No one is quite what they seem in this extravagant romp about deceptive Londoners on the make.
Sexy, saucy and downright dirty, Thomas Middleton’s comedy may date from 1605, but its Jacobean take on the seedy side of life translates perfectly to 1950s Soho, in Sean Foley’s RSC revival.
First performed in 2013, this is a welcome return for a show that combines a thrilling musical heart with some inspired comic turns.
Foley has been ruthless with Middleton’s script, hacking away a fifth of it, updating names and adapting 400-year-old jokes to make them work for modern ears. That all seems fair enough – and if anyone objects to Sir Bounteous Progress having his surname changed to Peersucker, well, at least we get the idea that he’s a toady when it comes to titles.
Small wonder that his greedy nephew, Dick Follywit, attempts to speed up his inheritance by pretending to be a Lord to fox his gullible uncle, played with lascivious bonhomie by Ian Redford.
Meanwhile, dull Mr Littledick fears his wife will play false – as indeed she does, with the magnificently named Penitent Brothel, aided and abetted by ally Truly Kidman.
Kidman is a dissembler, switching easily from streetwise prostitute to man-hating virgin or Irish nun, as it suits her purpose. It’s a jewel of a role and Sarah Ridgeway fulfils all its comic possibilities.
She joins forces with Ellie Beaven as desperate housewife Mrs Littledick, who wriggles out of her husband’s embrace but indulges her true desires with a little help from her friend.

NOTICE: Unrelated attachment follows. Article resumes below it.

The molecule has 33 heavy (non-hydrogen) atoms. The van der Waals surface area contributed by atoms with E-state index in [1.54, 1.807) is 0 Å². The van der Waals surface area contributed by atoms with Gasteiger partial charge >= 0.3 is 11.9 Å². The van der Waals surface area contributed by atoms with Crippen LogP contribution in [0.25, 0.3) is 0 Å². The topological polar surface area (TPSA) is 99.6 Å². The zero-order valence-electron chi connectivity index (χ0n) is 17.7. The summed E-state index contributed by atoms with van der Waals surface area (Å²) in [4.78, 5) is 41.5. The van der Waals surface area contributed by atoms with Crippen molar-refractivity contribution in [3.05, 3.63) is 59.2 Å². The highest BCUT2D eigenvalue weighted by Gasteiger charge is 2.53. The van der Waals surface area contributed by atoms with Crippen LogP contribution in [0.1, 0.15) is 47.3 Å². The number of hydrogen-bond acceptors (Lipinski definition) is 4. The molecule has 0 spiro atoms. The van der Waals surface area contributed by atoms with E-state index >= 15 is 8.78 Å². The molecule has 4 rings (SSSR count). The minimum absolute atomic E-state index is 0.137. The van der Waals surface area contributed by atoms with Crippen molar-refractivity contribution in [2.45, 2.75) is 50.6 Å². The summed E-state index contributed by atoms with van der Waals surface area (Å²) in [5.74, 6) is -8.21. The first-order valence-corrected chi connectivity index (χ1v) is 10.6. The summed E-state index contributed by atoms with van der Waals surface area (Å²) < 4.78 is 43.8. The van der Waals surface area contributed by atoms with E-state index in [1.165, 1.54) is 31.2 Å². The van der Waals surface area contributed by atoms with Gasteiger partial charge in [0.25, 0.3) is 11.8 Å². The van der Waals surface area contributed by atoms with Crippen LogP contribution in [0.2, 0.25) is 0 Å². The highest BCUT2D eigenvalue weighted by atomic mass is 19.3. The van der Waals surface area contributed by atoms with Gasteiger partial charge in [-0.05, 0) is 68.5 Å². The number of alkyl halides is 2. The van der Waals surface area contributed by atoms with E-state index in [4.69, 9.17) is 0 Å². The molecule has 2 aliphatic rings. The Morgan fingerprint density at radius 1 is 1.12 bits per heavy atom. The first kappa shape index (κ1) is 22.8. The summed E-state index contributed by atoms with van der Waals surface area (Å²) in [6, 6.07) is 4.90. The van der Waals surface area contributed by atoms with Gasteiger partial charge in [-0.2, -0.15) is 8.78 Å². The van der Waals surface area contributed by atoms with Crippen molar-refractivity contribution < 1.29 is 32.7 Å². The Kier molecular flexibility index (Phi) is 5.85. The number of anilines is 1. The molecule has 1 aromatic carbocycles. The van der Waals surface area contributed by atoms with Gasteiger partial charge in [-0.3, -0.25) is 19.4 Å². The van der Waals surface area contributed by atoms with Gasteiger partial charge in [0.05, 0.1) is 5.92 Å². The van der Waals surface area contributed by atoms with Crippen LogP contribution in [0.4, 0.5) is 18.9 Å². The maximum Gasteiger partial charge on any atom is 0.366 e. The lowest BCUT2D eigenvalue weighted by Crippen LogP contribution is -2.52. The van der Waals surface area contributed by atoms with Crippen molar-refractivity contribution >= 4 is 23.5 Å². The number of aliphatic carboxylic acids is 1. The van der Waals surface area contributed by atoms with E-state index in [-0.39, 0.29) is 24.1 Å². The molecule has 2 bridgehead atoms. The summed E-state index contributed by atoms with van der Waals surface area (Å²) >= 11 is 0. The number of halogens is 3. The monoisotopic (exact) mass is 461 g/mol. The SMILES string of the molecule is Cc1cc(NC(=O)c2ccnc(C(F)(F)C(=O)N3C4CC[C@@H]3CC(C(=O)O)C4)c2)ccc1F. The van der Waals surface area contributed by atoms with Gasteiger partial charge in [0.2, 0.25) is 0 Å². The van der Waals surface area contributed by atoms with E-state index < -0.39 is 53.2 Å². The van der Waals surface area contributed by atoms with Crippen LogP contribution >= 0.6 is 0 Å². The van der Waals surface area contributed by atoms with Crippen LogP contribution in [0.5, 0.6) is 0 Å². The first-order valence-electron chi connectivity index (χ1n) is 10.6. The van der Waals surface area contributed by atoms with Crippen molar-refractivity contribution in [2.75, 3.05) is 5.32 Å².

Joe Bannister brings charm and charisma to Dick Follywit, a man who, strictly speaking, is really little more than an swindler. And his elegant cross-dressing turn in the second half proves once again that few things make Brits laugh more than a man with a well-turned ankle wearing a dress.
With this gown, and the real women’s dresses, designer Alice Power has excelled herself. The costumes are stunning, from the Fifties dirndl skirts right down to Sir Bounteous’s hideous string vest and pants ensemble.
There’s also a parade of spangled dresses for jazz singer Linda John Pierre, whose velvet voice lifts the show’s nightclub into another league. She also helps to beef up the rather charming idea of the leads each contributing a solo song, like Truly Kidman’s Ain’t Nobody’s Business.
The music is a real strength, though the show opens with such a long-drawn-out number that it takes a while for the speaking actors to whip up the atmosphere once the play itself gets going.
Foley has gone for a straight-up farcical comedy, and there’s not much subtlety about the characterisations. But then Middleton isn’t very subtle about them either.
And with a lively cast, a roistering story and the biggest collection of innuendoes this side of the Carry On movies, A Mad World, My Masters is a steamy and hugely entertaining affair.
• At the Barbican Theatre, Silk Street until May 9. Age guidance 14+.
Ticket Hotline 0844 800 1110, Mon-Sat, 10am-6pm. rsc.org.uk
Barbican ticket line 01752 26713, barbicantheatre.co.uk
• Thu 7 May, 7.30pm
• Thu 7 May
Post show talk with live captioning
Free to same-day ticket holders
• Fri 8 May, 7.30pm
with Touch Tour (6.30–7pm)